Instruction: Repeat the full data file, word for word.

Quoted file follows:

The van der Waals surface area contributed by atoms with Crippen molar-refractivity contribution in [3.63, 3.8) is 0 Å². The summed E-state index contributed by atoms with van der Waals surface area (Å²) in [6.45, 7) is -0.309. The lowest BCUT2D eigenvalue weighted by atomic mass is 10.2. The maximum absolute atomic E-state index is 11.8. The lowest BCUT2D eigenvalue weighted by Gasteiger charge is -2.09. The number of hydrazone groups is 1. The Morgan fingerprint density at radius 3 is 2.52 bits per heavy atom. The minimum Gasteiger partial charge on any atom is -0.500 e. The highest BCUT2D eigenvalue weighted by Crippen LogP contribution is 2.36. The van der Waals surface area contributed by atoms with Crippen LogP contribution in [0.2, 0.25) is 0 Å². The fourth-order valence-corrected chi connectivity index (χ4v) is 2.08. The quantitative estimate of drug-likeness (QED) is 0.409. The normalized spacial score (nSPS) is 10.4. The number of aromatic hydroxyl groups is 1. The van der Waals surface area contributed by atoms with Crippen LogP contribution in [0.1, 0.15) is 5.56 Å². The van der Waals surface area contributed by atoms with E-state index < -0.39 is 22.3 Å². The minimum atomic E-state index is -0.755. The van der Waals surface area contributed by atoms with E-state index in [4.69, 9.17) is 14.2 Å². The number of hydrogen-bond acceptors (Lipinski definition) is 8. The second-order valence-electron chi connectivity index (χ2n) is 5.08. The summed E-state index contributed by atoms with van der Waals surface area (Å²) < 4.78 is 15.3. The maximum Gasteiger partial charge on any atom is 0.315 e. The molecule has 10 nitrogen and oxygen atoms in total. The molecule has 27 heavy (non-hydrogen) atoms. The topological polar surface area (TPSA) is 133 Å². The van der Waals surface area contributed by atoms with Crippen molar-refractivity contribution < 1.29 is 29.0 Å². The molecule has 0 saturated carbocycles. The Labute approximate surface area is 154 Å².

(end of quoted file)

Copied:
The van der Waals surface area contributed by atoms with Crippen molar-refractivity contribution in [3.63, 3.8) is 0 Å². The summed E-state index contributed by atoms with van der Waals surface area (Å²) in [6.45, 7) is -0.309. The lowest BCUT2D eigenvalue weighted by atomic mass is 10.2. The maximum absolute atomic E-state index is 11.8. The lowest BCUT2D eigenvalue weighted by Gasteiger charge is -2.09. The number of hydrazone groups is 1. The Morgan fingerprint density at radius 3 is 2.52 bits per heavy atom. The minimum Gasteiger partial charge on any atom is -0.500 e. The highest BCUT2D eigenvalue weighted by Crippen LogP contribution is 2.36. The van der Waals surface area contributed by atoms with Crippen LogP contribution in [0.2, 0.25) is 0 Å². The fourth-order valence-corrected chi connectivity index (χ4v) is 2.08. The quantitative estimate of drug-likeness (QED) is 0.409. The normalized spacial score (nSPS) is 10.4. The number of aromatic hydroxyl groups is 1. The van der Waals surface area contributed by atoms with Crippen LogP contribution in [0.1, 0.15) is 5.56 Å². The van der Waals surface area contributed by atoms with E-state index < -0.39 is 22.3 Å². The minimum atomic E-state index is -0.755. The van der Waals surface area contributed by atoms with E-state index in [4.69, 9.17) is 14.2 Å². The number of hydrogen-bond acceptors (Lipinski definition) is 8. The second-order valence-electron chi connectivity index (χ2n) is 5.08. The summed E-state index contributed by atoms with van der Waals surface area (Å²) < 4.78 is 15.3. The maximum Gasteiger partial charge on any atom is 0.315 e. The molecule has 10 nitrogen and oxygen atoms in total. The molecule has 27 heavy (non-hydrogen) atoms. The topological polar surface area (TPSA) is 133 Å². The van der Waals surface area contributed by atoms with Crippen molar-refractivity contribution < 1.29 is 29.0 Å². The molecule has 0 saturated carbocycles. The Labute approximate surface area is 154 Å².